The selection criteria of the apps that make up the sample followed a hierarchical order. First, EXARC members applications were considered, followed by those from other Open-air Museums not related to archaeology, archaeological museums, and finally a few related to historical monuments or sites. The Google Play Store (Google Ireland Limited, 2022) was used as the main search engine, taking into account different significant criteria such as the developer agent, the total number of downloads, the category, the location, or the user rating.
In the end, the sample was composed of 15 applications2 , 67% of which belonged to archaeological sites (See Figure 3), 40% to EXARC member museums and 50% were developed by the same institution. It should be noted that almost 40% of the total amount of downloads correspond to the application of the Palace of Versailles (Chateâu de Versailles, 2021). When focusing on topics and features, almost 50% are labelled as ‘Travel and Guides’ by the Google Play Store, with an average score of 3.7 out of five, and 15% have ‘Tours’ listed as their main functionality.
In UX Research it is hardly useful to use a single analysis method. The optimum is using triangulation, that is, to combine different data from different sources of information (Salkind, 2010, pp. 1538-1540). Taking into account the requirements and resources of the assignment, it was considered that the methods that best fit are: ‘heuristic evaluation’ and the analysis of ‘information architecture’ (IA) and ‘interaction design’ (ID).
The ‘heuristic evaluation’ is a method which consists of inspecting and evaluating the usability of a website, app, or product (Nielsen, 2020). It evaluates how well a product, website, or app complies with these heuristics to define its usability. Jakob Nielsen (1994a; 1994b) was the first theorist to speak about heuristics and to propose a ‘Heuristic Evaluation Model’. The results are expressed in numerical-based scoring (weighted to the impact on usability) for each heuristic3 until an overall coefficient is obtained (See Figure 4).
The information architecture of the sample was analysed using the ‘sitemap’ or ‘application map’ methodology (See Figure 5). A ‘sitemap’ is a bird's-eye view showing the hierarchy of different pages within an app. It is a diagram that does not have to document every link on every page on the site. In fact, in most cases, that level of detail only confuses and obscures the relevant information. It is crucial to document the conceptual relationships: Which categories go together, and which remain separate? How do the steps in a given interaction sequence fit together? The ‘sitemap' allows the designer to obtain the right blueprints from the analysed apps to map out all the possibilities.
The ‘user journey’ (See Figure 6) is a method widely adopted by the UX community to map the interaction of the end-user with the product and define its interaction design (Salazar, 2021). It is a visualisation method that is also being exported to the museum sector (Moffat and Scott-Songin, 2020) since it provides a holistic view of a particular user in a given scenario. It shows the movement from point A to point B and documents the feelings, thoughts, and obstacles that could be experienced throughout the process. ‘User journeys’ help determine how many screens are needed, what order they should appear, and what components should to be present.
In terms of functionalities4 , most of the appraised apps offer heritage tours which can be accessed from a navigation menu that eases the search. The aid and information features along with the accessibility parameters are also among the most common functionalities (see Figure 7). The most frequent features are the main menu (14 times), tours guides (13 times), and onboarding (10 times). Video/audio-player features are usual (nine times) along with info/help section (nine times) and search functionalities (six times).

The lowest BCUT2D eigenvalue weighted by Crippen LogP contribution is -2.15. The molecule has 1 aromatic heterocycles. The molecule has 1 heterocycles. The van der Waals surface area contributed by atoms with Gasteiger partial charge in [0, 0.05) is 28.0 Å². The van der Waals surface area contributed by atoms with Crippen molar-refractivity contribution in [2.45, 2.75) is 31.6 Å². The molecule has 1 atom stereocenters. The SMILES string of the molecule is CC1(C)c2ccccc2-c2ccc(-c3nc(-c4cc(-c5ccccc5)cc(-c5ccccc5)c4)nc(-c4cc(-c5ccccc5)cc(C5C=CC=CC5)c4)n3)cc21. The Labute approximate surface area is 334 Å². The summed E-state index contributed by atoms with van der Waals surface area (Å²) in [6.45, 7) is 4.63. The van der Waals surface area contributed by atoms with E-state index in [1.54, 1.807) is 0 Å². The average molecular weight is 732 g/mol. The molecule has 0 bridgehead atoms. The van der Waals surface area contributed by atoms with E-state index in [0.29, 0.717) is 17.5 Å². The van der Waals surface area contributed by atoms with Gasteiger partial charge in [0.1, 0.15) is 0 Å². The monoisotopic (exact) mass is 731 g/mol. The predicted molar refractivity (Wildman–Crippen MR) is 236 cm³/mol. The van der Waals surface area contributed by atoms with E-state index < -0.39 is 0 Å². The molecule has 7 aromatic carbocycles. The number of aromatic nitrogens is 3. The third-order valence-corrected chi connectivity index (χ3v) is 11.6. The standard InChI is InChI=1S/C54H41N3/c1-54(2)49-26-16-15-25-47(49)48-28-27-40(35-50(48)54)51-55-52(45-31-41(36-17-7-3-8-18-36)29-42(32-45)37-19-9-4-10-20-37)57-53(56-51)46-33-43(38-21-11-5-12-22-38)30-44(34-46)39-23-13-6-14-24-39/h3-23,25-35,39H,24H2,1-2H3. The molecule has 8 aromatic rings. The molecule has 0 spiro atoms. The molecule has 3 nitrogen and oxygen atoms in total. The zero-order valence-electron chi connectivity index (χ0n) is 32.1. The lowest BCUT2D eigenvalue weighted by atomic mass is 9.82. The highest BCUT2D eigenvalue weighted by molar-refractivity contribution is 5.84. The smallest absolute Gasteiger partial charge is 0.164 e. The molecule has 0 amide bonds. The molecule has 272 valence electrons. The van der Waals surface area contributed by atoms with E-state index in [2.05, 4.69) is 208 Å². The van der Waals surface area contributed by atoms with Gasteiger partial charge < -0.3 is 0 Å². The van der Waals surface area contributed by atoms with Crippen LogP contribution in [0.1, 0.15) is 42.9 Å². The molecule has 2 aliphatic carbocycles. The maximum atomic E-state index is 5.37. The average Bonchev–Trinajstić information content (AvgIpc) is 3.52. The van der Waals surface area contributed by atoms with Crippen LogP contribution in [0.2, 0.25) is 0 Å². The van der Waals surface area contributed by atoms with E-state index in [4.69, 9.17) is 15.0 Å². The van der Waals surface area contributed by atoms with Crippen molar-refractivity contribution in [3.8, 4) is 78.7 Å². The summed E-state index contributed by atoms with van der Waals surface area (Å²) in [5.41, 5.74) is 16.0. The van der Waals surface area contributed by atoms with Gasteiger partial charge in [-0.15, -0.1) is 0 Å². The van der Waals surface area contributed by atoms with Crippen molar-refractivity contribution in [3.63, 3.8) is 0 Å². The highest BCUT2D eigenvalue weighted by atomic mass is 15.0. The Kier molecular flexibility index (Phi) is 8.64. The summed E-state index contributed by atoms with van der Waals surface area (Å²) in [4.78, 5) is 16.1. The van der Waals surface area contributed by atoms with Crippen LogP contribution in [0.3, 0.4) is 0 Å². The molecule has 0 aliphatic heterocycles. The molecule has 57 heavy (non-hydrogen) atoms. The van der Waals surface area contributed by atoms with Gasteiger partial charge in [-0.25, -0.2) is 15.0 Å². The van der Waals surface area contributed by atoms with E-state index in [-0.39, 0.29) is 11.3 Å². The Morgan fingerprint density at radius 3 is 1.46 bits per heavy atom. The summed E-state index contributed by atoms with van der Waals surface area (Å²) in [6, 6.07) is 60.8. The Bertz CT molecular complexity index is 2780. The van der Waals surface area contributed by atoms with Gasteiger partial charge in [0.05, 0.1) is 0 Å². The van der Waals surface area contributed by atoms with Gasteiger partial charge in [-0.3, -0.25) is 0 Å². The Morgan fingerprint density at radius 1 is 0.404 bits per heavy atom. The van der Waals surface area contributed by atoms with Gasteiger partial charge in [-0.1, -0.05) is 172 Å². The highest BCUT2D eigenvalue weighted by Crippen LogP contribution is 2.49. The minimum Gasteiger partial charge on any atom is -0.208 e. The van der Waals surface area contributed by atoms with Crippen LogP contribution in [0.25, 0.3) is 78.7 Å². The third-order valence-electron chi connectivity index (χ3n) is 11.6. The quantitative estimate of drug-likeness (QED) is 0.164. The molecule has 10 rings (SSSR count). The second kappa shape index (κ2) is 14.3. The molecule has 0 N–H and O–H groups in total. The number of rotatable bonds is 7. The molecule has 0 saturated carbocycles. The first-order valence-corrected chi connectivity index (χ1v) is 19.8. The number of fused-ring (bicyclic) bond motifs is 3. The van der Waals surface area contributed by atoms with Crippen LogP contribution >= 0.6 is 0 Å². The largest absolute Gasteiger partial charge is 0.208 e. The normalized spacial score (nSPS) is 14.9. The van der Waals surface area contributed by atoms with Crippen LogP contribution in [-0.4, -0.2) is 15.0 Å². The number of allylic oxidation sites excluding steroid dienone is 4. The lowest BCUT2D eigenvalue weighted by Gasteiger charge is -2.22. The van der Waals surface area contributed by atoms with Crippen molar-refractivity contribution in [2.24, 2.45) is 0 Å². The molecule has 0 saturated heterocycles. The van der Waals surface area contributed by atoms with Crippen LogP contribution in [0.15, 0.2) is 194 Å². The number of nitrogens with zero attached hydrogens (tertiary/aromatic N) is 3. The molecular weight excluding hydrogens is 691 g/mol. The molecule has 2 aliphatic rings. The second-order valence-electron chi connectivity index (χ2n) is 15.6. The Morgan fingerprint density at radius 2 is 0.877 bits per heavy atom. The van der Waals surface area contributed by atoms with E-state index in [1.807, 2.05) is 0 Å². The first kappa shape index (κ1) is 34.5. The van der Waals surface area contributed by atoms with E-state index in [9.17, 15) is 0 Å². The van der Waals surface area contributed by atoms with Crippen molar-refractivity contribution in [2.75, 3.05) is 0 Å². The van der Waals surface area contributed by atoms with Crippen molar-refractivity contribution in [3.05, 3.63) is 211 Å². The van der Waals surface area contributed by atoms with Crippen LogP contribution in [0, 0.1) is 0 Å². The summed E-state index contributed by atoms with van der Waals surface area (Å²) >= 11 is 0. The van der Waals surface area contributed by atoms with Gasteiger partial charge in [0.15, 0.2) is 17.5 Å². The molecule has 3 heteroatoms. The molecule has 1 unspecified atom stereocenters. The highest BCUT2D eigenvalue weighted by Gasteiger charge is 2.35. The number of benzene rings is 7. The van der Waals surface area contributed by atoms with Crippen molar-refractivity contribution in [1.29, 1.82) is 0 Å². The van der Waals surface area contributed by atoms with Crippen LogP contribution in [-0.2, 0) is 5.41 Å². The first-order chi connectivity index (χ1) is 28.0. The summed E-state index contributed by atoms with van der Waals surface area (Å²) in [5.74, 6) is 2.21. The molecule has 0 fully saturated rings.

Three structure typologies have been found from the information architecture and interaction design analyses. Model A5 , ‘The Guide Model’ (Figure 8) predominates a hierarchical structure of the information combined with a global navigation design. However, in the specific stages the local navigation and sequential architecture take control. A hypothetical user journey could be:
- The user meets the brand elements and partners.
- The user navigates and explores using the ‘navigation bar’.
- The user gets an overall idea of the content and functionalities.
- The user is introduced to the topic and prepares for the experience.
- The user starts a tour and chooses one stop.
- The user plays, stops, reads, and listens/watches the media of the tour.
- The user finishes the learning experience enjoying the process.
The results of the ‘heuristic evaluation’ (See Table 1) conducted on this first model show an average of seven out of ten in the final computation of all the heuristics. In this particular case, the most prominent heuristic is number six, ‘Recognition Rather Recall’, which means design makes the interface intuitive and keeps the experience simple. Another highlight is number ten, ‘Help and documentation’, which is correct in most cases. In contrast, heuristics one to three still have space for improvement. Especially, 'Visibility of system status' or how appropriate the state of the system is conveyed to users. That means, again, to reduce at the possible minimum the user's frustration and cognitive load. Below, there are heuristics number four, five, and seven. This last one, 'Flexibility and efficiency of use', is far away from the rest. This type of app allows little space for improvisation, creation, or exploration. Their concept is focused on a pre-made journey, so the visitors have to jump from one point to another. The application that stands out the most is that of the Open-air Museum Sagnlandet Lejre (Loby Technologies, 2021).